EAC Adds Proof of Citizenship Instructions to Federal Form


[Image via EAC]

UPDATE: This afternoon (February 2), Commissioner and Vice-Chair Tom Hicks issued a statement asking that the letters cited below be withdrawn and submitted to the EAC for approval and vote as a policy matter. Keep staying tuned …

Few recent stories in election policy have taken more twists and turns than the saga of Kansas’ (and other states’) efforts to impose proof-of-citizenship requirements on the federal voter registration form. State officials and the EAC have been back and forth on the question numerous times, including two trips to the Supreme Court and several suits in state court. The current state of play is that proof-of-citizenship is unenforceable against voters who use the federal form, and – at least for now, pending appeal – that such requirements cannot be used in Kansas to deny voters a full ballot in state and local elections.

That story got a little stranger yesterday with news that the EAC has updated state instructions on the federal form for Kansas (see p. 8) and a few other states to include proof-of-citizenship requirements. New EAC executive director Brian Newby sent letters dated last Friday to several states, including Kansas, who had recently requested that the agency update the instructions. The letter says the requested changes have been made and notes that the EAC is launching an effort to begin “a systematic process with all states to update State-Specific Instructions regularly.” It also asks states to notify the EAC “if any additional State-Specific Instructions are in need of modernization or further calibration with your procedures.”

The timing of this action is a little curious, given the prospect of renewed partisan warfare over proof-of-citizenship just as the EAC is making progress on other fronts like voting technology and election preparedness. It also isn’t clear whether this action is an administrative matter solely within the purview of the executive director or whether it requires a vote of the Commission as a change of policy. [The Election Law Blog’s Rick Hasen asks: Has the EAC Capitulated to Kansas on Proof of Citizenship for Voting?]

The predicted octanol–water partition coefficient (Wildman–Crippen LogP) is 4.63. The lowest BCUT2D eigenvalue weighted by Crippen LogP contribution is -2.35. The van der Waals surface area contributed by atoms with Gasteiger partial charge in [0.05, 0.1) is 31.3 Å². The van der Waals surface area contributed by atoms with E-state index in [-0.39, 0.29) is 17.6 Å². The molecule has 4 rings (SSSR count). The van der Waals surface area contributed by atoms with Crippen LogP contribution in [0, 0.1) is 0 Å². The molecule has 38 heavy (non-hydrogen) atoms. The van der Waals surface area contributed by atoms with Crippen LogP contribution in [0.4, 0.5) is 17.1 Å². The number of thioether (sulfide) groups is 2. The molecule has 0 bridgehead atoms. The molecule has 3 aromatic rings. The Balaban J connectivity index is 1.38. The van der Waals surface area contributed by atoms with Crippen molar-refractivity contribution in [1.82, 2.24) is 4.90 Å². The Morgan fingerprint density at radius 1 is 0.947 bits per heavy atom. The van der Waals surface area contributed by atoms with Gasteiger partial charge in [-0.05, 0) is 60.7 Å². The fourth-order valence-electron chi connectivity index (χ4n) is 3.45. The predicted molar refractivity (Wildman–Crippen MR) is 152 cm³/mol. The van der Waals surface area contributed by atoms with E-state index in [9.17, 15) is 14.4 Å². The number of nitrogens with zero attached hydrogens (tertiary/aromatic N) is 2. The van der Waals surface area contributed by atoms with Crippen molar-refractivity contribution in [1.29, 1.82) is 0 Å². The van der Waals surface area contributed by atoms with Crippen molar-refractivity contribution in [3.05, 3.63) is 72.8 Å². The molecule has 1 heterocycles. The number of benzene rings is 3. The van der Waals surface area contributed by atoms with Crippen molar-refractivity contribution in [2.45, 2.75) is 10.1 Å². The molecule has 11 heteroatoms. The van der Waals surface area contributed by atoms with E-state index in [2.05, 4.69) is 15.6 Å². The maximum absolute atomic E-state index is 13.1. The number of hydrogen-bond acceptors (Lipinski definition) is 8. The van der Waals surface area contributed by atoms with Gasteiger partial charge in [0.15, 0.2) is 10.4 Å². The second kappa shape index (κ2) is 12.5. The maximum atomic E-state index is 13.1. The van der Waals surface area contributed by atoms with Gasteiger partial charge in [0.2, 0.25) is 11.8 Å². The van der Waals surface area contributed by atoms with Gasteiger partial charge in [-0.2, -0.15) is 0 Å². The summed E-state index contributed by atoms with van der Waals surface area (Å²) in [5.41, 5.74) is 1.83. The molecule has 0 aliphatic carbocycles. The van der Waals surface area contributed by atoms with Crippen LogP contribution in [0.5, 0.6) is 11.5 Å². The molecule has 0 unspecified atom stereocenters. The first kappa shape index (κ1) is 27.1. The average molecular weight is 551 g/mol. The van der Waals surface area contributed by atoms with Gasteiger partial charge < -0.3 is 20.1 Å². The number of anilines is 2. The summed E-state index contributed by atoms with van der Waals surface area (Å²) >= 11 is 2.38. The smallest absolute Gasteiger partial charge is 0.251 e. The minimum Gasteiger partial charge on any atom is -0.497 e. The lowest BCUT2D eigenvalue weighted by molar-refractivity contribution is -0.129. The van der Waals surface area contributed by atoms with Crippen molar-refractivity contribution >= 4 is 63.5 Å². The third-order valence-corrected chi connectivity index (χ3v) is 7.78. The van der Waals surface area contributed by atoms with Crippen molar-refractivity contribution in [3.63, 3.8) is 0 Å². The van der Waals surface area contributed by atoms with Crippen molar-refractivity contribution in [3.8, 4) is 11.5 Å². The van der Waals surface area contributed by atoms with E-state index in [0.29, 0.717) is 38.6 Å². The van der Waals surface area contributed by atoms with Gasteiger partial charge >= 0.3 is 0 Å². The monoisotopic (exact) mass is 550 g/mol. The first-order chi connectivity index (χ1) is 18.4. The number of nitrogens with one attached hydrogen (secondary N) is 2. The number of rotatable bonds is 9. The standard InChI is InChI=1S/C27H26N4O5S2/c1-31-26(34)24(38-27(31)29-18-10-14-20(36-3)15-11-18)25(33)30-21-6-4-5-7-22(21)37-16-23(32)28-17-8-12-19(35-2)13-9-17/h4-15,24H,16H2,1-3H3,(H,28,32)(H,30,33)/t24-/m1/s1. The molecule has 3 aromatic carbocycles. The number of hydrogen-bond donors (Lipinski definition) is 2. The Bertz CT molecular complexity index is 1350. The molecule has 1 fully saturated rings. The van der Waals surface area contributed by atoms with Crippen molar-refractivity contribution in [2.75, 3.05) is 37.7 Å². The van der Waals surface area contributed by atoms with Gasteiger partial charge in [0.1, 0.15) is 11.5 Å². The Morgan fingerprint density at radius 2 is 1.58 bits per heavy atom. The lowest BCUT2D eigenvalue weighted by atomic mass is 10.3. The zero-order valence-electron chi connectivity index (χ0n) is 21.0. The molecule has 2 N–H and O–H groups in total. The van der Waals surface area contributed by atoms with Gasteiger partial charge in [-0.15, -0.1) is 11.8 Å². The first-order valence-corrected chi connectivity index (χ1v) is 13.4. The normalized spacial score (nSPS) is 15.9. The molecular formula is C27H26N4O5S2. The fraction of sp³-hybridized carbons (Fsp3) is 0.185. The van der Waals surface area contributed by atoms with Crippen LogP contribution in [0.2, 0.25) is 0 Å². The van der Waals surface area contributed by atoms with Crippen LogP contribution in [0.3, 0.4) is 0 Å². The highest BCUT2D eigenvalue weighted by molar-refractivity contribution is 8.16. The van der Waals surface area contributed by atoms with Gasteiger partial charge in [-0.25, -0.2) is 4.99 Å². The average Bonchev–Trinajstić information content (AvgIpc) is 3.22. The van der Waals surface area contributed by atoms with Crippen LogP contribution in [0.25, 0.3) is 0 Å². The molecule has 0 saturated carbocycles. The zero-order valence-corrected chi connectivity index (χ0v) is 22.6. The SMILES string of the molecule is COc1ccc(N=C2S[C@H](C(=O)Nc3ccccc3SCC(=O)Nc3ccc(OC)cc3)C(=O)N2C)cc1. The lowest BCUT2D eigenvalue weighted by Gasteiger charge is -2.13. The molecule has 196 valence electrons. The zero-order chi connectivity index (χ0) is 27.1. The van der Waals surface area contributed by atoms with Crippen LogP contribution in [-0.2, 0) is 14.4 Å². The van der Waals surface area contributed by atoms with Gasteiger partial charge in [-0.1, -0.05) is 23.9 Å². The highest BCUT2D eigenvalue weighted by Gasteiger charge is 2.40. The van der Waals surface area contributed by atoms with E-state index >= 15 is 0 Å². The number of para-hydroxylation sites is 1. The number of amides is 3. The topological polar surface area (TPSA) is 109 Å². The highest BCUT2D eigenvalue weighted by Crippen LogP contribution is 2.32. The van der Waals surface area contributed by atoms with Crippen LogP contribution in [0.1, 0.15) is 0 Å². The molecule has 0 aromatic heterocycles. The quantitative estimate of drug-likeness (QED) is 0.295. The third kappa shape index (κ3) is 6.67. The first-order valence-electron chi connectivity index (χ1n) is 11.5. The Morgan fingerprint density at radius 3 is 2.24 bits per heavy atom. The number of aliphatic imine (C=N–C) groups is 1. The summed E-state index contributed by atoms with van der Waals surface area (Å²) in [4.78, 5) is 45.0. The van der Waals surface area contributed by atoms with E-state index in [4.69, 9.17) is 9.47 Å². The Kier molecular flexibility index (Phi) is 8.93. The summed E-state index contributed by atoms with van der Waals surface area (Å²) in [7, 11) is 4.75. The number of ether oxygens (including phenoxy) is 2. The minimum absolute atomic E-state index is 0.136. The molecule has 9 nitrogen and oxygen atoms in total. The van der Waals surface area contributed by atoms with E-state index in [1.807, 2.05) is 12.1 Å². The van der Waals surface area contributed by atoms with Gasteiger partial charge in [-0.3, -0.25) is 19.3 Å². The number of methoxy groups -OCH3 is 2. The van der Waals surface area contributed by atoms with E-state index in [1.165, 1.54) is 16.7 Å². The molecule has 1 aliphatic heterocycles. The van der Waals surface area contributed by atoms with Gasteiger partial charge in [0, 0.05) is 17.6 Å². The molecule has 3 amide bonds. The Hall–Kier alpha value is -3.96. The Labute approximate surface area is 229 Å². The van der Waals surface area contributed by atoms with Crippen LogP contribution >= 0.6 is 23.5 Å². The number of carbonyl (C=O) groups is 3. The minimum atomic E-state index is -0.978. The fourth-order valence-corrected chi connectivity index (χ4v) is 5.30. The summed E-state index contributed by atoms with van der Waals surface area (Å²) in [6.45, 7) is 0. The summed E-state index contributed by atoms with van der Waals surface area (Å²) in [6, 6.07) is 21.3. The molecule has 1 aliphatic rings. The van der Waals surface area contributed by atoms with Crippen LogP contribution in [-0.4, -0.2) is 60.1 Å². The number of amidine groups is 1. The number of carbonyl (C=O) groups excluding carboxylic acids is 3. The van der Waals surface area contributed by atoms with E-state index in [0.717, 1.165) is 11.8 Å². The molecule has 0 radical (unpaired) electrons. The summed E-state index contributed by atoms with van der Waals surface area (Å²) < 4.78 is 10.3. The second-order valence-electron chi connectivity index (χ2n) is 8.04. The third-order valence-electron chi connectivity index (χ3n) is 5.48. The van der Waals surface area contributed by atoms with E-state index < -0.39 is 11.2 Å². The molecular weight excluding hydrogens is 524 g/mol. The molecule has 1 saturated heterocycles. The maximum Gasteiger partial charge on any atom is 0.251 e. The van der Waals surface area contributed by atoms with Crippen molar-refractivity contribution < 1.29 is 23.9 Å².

What is clear is that the new instructions make the issue of proof-of-citizenship less clear, especially since the courts have ruled (and SCOTUS has declined to weigh in) that proof-of-citizenship is unenforceable. While it is in fact true that the federal form now reflects the letter of the law in Kansas and other states, I worry that language on the form (and on the website) indicating that voters “must” follow those instructions is at best misleading and at worst contrary to federal and state court rulings. The executive director may not have the authority to add a suitable disclaimer, but perhaps the Commissioners do. This kind of uncertainty is always problematic – but especially in a high-stakes presidential election year. Here’s hoping it gets clarified soon.

I didn’t think this issue could get any more complicated or less clear, but I was wrong; I’ll be interested to see what happens next.

Stay tuned …

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